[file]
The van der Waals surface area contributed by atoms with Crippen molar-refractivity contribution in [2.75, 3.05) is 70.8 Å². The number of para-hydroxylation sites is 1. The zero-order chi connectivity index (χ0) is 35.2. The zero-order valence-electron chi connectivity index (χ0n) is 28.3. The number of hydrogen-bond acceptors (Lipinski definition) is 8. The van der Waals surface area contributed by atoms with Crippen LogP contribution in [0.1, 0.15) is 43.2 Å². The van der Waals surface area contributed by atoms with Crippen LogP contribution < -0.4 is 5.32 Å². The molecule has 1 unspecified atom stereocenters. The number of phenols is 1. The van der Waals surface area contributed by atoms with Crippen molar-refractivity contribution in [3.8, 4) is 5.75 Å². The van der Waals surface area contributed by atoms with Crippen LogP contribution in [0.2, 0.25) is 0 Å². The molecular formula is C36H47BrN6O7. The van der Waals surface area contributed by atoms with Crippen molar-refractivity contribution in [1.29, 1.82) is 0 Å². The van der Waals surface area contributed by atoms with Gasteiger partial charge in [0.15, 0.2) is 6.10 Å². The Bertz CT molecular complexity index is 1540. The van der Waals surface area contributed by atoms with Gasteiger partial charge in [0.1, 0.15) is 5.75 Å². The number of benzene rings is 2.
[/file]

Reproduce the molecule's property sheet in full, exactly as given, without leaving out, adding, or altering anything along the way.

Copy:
The van der Waals surface area contributed by atoms with Crippen molar-refractivity contribution in [2.75, 3.05) is 70.8 Å². The number of para-hydroxylation sites is 1. The zero-order chi connectivity index (χ0) is 35.2. The zero-order valence-electron chi connectivity index (χ0n) is 28.3. The number of hydrogen-bond acceptors (Lipinski definition) is 8. The van der Waals surface area contributed by atoms with Crippen LogP contribution in [0.1, 0.15) is 43.2 Å². The van der Waals surface area contributed by atoms with Crippen LogP contribution < -0.4 is 5.32 Å². The molecule has 1 unspecified atom stereocenters. The number of phenols is 1. The van der Waals surface area contributed by atoms with Crippen molar-refractivity contribution in [3.8, 4) is 5.75 Å². The van der Waals surface area contributed by atoms with Crippen LogP contribution in [0.2, 0.25) is 0 Å². The molecular formula is C36H47BrN6O7. The van der Waals surface area contributed by atoms with Crippen molar-refractivity contribution in [1.29, 1.82) is 0 Å². The van der Waals surface area contributed by atoms with Gasteiger partial charge in [0.15, 0.2) is 6.10 Å². The Bertz CT molecular complexity index is 1540. The van der Waals surface area contributed by atoms with Gasteiger partial charge in [0.1, 0.15) is 5.75 Å². The number of benzene rings is 2.